Looking at Daryl Domning’s Book (2006) “Original Selfishness” (Part 4 of 16)

0021 Domning’s move is clever, except for a critical implication.  There is a sequence of adaptations within the Homo lineage that follows and builds on the primal adaptation into the niche of natural selection and genetics.  So, the universal aspect of Original Sin, dealing with descent from a progenitor, and the moral reality of Original Sin, concerning the disordered expression of original selfishness in humans, are not fully separate.

Domning offers a graphic.

Here is my re-enactment of figure 10.1.

Figure 06

0022 Original selfishness does not implicate moral deliberation.  Human selfishness does.

0023 What is “X”?

Domning places the word, “evolution”, here.

I ask, “How can this be?”

How can natural selection eventually yield human free will… er… selfish human free will?

Is selfish human free will an adaptation?

How does the Homo lineage pass from instinctive behaviors to deliberate choices?

0024 I suppose that Domning covers this challenge in chapter nine, titled, “Evolution and human ethics”. 

What does he say?

Evolutionary selfishness is one thing, corresponding to adaptation into a niche of natural selection and genetics.  Psychological selfishness is a second thing, corresponding to “original selfishness”.  Psychological selfishness that intentionally disregards the interests of others is a third thing, corresponding to “human selfishness”.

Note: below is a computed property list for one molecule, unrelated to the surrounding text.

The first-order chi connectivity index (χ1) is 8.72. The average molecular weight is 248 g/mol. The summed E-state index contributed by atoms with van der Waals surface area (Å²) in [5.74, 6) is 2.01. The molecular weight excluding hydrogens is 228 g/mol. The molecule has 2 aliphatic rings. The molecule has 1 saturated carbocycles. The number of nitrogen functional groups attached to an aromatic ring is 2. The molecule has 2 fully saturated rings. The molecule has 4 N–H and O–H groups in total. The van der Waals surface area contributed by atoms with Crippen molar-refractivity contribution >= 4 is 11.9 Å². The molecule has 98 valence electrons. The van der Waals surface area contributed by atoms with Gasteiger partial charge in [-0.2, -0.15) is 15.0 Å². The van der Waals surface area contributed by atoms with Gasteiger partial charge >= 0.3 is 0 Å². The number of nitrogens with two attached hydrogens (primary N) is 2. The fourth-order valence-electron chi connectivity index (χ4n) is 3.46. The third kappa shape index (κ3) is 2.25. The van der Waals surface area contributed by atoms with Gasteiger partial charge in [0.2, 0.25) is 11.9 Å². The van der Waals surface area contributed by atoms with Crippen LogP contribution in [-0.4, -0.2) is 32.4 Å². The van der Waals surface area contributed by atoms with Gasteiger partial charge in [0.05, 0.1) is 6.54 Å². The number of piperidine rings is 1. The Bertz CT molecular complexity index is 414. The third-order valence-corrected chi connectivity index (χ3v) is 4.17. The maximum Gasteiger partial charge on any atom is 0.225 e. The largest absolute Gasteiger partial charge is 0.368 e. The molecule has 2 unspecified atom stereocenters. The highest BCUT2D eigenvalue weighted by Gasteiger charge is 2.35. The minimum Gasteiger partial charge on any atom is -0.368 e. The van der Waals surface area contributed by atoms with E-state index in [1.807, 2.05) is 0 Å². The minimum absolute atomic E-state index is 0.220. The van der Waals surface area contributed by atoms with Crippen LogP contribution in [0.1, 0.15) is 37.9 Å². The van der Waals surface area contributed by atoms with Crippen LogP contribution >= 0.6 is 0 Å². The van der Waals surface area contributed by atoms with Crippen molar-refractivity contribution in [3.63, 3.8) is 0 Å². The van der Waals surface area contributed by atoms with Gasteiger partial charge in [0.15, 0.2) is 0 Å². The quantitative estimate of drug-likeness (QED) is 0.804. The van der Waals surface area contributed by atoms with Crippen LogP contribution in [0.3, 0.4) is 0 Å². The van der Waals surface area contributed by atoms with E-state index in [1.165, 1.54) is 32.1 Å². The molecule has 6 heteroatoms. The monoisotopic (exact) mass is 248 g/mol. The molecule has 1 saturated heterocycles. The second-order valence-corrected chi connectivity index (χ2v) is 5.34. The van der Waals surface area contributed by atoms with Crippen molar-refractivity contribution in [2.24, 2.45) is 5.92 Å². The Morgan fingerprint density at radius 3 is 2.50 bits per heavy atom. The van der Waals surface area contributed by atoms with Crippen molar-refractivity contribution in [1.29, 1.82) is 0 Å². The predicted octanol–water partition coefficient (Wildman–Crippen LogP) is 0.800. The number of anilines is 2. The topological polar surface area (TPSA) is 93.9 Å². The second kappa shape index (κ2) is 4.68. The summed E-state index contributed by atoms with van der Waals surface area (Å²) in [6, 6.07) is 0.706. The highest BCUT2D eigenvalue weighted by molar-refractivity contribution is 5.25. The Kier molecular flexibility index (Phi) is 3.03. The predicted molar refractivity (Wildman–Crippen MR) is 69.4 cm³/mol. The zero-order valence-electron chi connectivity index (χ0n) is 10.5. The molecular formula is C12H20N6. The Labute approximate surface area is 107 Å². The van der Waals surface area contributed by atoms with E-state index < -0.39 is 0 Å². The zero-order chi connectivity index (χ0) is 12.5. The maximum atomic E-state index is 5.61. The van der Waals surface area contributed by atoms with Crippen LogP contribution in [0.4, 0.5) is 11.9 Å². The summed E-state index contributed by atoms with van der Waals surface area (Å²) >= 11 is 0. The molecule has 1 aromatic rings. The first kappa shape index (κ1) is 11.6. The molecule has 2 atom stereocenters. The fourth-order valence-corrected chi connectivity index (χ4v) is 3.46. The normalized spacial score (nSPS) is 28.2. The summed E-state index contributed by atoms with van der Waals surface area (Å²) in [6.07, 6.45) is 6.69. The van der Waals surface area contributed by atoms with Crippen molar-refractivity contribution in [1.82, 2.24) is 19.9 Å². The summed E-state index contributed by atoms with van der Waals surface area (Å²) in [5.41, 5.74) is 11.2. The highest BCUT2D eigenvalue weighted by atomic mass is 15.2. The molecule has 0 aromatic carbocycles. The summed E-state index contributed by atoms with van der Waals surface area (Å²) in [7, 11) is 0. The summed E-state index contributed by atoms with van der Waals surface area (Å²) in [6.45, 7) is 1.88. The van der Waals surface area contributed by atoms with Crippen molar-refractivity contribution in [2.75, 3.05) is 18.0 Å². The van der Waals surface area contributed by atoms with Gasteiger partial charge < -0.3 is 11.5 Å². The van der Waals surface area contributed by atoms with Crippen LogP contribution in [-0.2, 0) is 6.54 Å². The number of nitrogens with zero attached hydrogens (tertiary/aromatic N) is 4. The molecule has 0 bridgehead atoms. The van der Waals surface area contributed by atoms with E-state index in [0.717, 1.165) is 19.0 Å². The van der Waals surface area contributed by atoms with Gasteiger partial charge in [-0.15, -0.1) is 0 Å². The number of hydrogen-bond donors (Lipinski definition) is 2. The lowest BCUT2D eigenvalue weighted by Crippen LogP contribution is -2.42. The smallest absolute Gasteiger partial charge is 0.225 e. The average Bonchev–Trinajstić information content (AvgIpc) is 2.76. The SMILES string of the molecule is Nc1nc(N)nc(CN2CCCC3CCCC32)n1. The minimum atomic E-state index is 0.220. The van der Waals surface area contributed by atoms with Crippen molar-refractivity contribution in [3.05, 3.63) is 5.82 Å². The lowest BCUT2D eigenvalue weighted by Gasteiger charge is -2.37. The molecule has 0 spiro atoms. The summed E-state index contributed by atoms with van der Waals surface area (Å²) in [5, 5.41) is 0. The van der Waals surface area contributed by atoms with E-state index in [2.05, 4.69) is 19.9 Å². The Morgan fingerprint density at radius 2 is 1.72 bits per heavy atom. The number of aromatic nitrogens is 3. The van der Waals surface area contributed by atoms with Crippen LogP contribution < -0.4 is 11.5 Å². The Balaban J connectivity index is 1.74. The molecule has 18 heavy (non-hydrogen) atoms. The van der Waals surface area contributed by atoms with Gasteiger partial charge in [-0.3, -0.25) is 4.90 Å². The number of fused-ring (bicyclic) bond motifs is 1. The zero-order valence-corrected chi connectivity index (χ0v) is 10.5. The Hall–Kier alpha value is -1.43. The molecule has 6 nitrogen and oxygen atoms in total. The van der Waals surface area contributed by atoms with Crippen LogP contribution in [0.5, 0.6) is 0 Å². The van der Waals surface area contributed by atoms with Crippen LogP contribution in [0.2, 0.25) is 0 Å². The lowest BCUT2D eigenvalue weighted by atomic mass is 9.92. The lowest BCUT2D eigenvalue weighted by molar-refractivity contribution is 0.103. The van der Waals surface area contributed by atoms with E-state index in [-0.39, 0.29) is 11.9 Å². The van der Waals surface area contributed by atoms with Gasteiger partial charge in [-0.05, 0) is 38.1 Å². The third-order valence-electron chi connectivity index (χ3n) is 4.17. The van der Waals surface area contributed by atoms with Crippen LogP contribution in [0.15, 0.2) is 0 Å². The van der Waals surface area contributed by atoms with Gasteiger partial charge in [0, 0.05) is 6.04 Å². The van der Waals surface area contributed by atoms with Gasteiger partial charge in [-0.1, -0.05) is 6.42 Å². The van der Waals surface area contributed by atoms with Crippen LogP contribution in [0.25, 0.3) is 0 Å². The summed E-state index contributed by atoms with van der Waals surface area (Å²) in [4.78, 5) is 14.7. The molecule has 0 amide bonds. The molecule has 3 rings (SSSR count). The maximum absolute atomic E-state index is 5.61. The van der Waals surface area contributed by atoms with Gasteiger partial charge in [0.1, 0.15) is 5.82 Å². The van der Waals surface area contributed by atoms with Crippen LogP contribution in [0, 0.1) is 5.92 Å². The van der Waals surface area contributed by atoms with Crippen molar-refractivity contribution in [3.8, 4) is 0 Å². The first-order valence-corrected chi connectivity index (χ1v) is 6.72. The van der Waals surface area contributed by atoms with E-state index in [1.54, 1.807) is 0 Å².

So, X describes the evolution of psychological states.  Selfish human free will, the foundation of human selfishness, evolves from original selfishness.

0025 However, I already am inclined to think that there must be another step, the evolution of self, that enters into the picture.  Why?  If human free will is to be selfish, then there must already be a self.

Here is a picture.

Figure 07

0026 Isn’t that curious?

The four waystations in the historic development of the word, “selfishness”, recapitulates the evolutionary sequence from “original selfishness” to “human selfishness”.

Okay, I immediately wonder, is there another word that also parallels some sort of evolutionary progression, from noun to adjective then back to noun?

Yes, there is.

0027 The term is “concupiscence”.

Concupiscence is a technical term used in theological discussions of the doctrine of Original Sin.  It may be derived from Latin roots in more than one fashion.

Here is a picture.

Figure 08

0028 Of course, my preferred derivation is the lower option.  To me, “concupiscence” is the state of being with Cupid.  Cupid is an implicit abstraction from two features of natural selection: cooperation (Venus) and competition (Mars).

What do I mean by the term, “implicit abstraction”?

In some way, Cupid may be stated in hand talk, in the same fashion that Cupid is portrayed in visual art.  PANTOMINE DRAWING A BOW, PANTOMIME ARROW FLYING, POINT TO MY OWN HEART.  This fully linguistic statement in hand talk does not make sense, at first.  Later, it does.

Cupid is the self, in the presence of other selves.

Cupid shoots arrows of desire, in the presence of other selves.

0029 I ask, “How could hominin awareness of the counterintuitive nature of Cupid evolve?”

This question does not surface in Domning’s chapter on evolution and human ethics.  

Ethics among animals is mediated through ritual and emotion.  The rules of the game say that cooperation may be necessary for surviving to the next competition.

In contrast, human ethics transcends an animal’s sensible and amoral tendencies.  Human ethics demands social construction.  Social construction is addressed in the masterwork, How To Define The Word “Religion”, available at smashwords and other e-book venues.